“Iowa City does have a fairly large proportion of incredibly bright kids. It’s the most highly educated place like this in the country. It’s only normal that you show above average growth. I’d be shocked if that wasn’t the case. But also I don’t see any reason for there not to be a goal that would say that every cohort of kids who comes through here will be as good or better than the cohort that they follow. That seems reasonable to me. That’s not going to be trivial. But I think it’s reasonable and reachable.”
There should also be goals for the students who do not perform well. “The goal would be that these kids, from these kinds of [low income] backgrounds, that the achievement for them will keep going up. I think that is a wonderful goal.”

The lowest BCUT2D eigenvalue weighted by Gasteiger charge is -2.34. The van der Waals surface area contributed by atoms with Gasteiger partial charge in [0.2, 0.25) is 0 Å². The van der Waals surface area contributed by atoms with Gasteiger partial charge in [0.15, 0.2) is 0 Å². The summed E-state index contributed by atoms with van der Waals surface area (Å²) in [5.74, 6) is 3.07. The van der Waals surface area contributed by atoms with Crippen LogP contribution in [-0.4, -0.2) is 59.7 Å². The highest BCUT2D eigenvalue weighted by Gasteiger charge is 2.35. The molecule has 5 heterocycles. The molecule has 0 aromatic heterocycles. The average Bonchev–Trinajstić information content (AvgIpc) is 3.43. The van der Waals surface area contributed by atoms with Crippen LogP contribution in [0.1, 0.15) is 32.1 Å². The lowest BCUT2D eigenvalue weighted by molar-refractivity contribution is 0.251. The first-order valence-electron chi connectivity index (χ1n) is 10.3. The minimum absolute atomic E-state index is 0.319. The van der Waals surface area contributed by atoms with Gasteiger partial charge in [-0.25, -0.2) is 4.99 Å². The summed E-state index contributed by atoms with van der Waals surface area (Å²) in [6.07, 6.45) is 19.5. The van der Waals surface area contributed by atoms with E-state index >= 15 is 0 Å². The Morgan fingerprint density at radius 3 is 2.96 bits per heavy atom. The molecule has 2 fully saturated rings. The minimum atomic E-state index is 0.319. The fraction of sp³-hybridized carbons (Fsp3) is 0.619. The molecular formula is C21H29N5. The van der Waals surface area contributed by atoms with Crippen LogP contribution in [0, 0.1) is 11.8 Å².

In this connection, he was asked if he agreed that a significant proportion of our “low income” students have parents who are graduate students, or otherwise do not suffer from the disadvantages (and therefore do not offer the District the “excuse”) of children with parents who are not only poor but also lack college education. He responded, “Sure. I agree with that.”
“When it comes to measures of achievement of kids that are of the kind, ‘How well does the kid read?’ you ultimately fall back on something like what we do, or someone else does.”
“Reading comprehension I believe is the single most important thing we measure.”
“On the whole, if Iowa City – I can take the profile for Iowa City and look at relative strengths and weaknesses just like I can for individual kids. And so if I see that in Iowa City there’s an area that’s down there, I can see relative strengths and weaknesses pretty clearly and they’re not random. These are real effects.”